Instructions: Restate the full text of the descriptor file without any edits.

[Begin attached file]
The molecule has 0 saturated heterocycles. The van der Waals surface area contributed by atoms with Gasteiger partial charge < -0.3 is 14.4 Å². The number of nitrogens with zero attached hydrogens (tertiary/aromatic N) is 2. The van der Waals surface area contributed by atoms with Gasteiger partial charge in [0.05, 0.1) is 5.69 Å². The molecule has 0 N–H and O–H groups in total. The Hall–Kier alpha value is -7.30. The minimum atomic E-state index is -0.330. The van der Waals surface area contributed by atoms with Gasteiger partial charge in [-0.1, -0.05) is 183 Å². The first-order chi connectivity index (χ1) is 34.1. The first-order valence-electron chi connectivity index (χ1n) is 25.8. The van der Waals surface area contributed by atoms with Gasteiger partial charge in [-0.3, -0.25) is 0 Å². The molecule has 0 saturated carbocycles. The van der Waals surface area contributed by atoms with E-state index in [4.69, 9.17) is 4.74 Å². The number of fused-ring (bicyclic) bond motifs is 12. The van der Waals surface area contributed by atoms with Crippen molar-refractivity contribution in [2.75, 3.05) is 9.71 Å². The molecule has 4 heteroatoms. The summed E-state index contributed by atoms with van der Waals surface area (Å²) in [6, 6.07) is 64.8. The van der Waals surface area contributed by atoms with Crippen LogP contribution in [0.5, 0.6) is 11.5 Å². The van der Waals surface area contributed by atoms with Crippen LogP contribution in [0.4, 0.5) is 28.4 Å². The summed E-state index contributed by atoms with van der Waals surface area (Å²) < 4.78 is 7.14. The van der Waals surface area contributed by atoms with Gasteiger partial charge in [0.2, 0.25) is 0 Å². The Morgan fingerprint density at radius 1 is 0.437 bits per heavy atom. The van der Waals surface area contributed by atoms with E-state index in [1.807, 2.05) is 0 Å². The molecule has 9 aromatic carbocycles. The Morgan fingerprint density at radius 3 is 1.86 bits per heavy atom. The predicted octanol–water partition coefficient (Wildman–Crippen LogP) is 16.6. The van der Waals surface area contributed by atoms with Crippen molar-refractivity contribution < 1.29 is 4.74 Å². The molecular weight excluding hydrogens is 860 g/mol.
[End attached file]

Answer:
The molecule has 0 saturated heterocycles. The van der Waals surface area contributed by atoms with Gasteiger partial charge < -0.3 is 14.4 Å². The number of nitrogens with zero attached hydrogens (tertiary/aromatic N) is 2. The van der Waals surface area contributed by atoms with Gasteiger partial charge in [0.05, 0.1) is 5.69 Å². The molecule has 0 N–H and O–H groups in total. The Hall–Kier alpha value is -7.30. The minimum atomic E-state index is -0.330. The van der Waals surface area contributed by atoms with Gasteiger partial charge in [-0.1, -0.05) is 183 Å². The first-order chi connectivity index (χ1) is 34.1. The first-order valence-electron chi connectivity index (χ1n) is 25.8. The van der Waals surface area contributed by atoms with Gasteiger partial charge in [-0.3, -0.25) is 0 Å². The molecule has 0 saturated carbocycles. The van der Waals surface area contributed by atoms with E-state index in [4.69, 9.17) is 4.74 Å². The number of fused-ring (bicyclic) bond motifs is 12. The van der Waals surface area contributed by atoms with Crippen molar-refractivity contribution in [2.75, 3.05) is 9.71 Å². The molecule has 4 heteroatoms. The summed E-state index contributed by atoms with van der Waals surface area (Å²) in [6, 6.07) is 64.8. The van der Waals surface area contributed by atoms with Crippen LogP contribution in [0.5, 0.6) is 11.5 Å². The van der Waals surface area contributed by atoms with Crippen LogP contribution in [0.4, 0.5) is 28.4 Å². The summed E-state index contributed by atoms with van der Waals surface area (Å²) < 4.78 is 7.14. The van der Waals surface area contributed by atoms with Gasteiger partial charge in [0.2, 0.25) is 0 Å². The Morgan fingerprint density at radius 1 is 0.437 bits per heavy atom. The van der Waals surface area contributed by atoms with E-state index in [1.807, 2.05) is 0 Å². The molecule has 9 aromatic carbocycles. The Morgan fingerprint density at radius 3 is 1.86 bits per heavy atom. The predicted octanol–water partition coefficient (Wildman–Crippen LogP) is 16.6. The van der Waals surface area contributed by atoms with Crippen molar-refractivity contribution < 1.29 is 4.74 Å². The molecular weight excluding hydrogens is 860 g/mol.